There are issues with AES, any other crypto, and any block functional unit of any purpose. Recall that the Mill is a statically-scheduled fully pipelined machine with exposed timing. Long latency operations don’t play well, and the AES is hundreds to thousands of cycles depending on implementation.
Moreover, on a fully-pipelined machine like the Mill you must be able to issue a new AES every cycle, which means that you need hundreds to thousands of AES engines because the iterative nature of the algorithm doesn’t pipeline.
Next there are issues with data width. AES supports different data widths, 128-bit being typical. How would we feed it on Mills that do not support quad width?
There are similar issues with long-latency scheduling too, The compiler will find at most a handful of other operations that it can schedule in parallel with an AES operation, so the rest of the machine will be stalled for the great majority of the time of the AES. The stall would likely also block interrupts as well.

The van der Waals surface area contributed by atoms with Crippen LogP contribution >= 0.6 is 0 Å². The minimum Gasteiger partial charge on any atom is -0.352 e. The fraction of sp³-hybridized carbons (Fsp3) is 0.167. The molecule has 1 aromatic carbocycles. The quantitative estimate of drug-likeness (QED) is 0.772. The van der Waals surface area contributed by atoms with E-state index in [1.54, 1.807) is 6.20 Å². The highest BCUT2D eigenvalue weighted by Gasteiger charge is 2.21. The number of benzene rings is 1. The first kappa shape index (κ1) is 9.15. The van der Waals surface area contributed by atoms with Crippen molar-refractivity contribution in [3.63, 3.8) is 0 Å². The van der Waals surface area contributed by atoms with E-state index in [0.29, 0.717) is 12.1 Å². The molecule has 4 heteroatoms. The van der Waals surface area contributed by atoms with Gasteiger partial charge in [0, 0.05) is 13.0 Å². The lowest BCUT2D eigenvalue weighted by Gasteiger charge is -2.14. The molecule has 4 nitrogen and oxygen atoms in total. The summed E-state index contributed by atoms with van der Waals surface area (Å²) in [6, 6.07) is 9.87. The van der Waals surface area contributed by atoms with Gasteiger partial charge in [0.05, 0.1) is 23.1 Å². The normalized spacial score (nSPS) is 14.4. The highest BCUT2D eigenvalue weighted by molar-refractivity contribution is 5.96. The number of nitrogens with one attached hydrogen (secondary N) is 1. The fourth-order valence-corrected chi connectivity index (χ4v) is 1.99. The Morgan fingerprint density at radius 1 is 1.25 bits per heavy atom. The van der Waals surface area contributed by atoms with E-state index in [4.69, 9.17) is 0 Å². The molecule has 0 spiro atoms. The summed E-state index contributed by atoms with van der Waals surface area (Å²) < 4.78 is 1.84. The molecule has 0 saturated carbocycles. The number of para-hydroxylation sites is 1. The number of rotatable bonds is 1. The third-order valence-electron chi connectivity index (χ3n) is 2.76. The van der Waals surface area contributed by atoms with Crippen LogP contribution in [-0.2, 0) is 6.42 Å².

I sympathize with your desire that AES should be supported (and there are quite a few plausible other block functions that you don’t mention). However, I think you are confusing a desire for a primitive, which is a semantic notion, with an operation, which is an implementation notion. AES may make a very good primitive that the market will demand and we should support; it makes a very bad operation. Instead, it should be implemented as an out-of-band block functionality akin to an i/o device in its interface. That was it doesn’t have to fit into the decode/pipeline/belt that the Mill uses, and you only need one of them rather than hundreds.
It’s easy to think that what appears primitive in software can be primitive in hardware. I wish it were that easy 🙂